Recently repainted Short Sunderland V NZ4115 was moved into the new aircraft display hangar at the Museum of Transport and Technology in Auckland, New Zealand on 12 September, the first time the former Royal New Zealand Air Force flying boat had been under cover since being donated in 1967.
Restoration of the Antipodes’ only surviving Sunderland will continue, the next steps being to repair the internal lighting, refurbish the gun turrets — which are currently painted overall white — and restore the interior. Repairs to the keel were completed before the move. This has also seen MOTAT’s other big boat, Short Solent IV ZK-AMO, moving out of the hangar to provide space for the ongoing Sunderland restoration, which needs another NZ$120,000 to be brought to completion. Eventually, both aircraft will be displayed in the main hall, which will become the only place in the world where two of Short Brothers’ majestic boats can be seen together.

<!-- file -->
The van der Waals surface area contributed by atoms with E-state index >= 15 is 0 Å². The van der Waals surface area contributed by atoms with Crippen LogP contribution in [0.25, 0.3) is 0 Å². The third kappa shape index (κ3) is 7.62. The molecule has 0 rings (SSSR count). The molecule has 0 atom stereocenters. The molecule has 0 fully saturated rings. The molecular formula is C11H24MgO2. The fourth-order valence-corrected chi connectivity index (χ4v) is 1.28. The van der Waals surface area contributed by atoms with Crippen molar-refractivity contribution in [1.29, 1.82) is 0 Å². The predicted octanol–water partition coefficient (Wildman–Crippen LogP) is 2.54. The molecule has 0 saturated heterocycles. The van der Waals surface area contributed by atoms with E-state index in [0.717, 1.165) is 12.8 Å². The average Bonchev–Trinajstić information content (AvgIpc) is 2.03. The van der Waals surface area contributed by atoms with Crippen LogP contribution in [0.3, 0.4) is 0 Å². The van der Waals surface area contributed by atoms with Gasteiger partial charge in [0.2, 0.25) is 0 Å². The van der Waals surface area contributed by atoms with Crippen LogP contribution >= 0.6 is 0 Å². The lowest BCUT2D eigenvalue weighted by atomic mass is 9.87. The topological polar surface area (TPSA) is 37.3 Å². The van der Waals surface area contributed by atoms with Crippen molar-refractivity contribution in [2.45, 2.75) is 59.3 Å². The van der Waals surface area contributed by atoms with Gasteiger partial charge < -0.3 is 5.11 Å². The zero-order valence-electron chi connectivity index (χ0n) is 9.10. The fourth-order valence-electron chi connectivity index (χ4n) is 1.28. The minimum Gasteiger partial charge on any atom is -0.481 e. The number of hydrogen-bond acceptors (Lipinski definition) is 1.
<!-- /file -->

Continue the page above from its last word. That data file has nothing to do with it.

“This is the first time the former Royal New Zealand Air Force flying boat has been under cover since being donated to MOTAT in 1967”
The machine is one of 16 Sunderland Vs ordered by the RNZAF in 1952, the air arm having operated four MkIIIs since 1944. It served with No 5 Squadron at Lauthala Bay, Fiji, the type finally being withdrawn from service in 1967. One other Sunderland survived in New Zealand: after being stripped for spares during 1966, NZ4112 went to the Hobsonville Yacht Club for use as a clubhouse. Unfortunately, the increasingly weather-beaten machine was scrapped during 1973, although the flight deck and nose section were donated to the Ferrymead Aeronautical Society at Christchurch, where restoration is under way.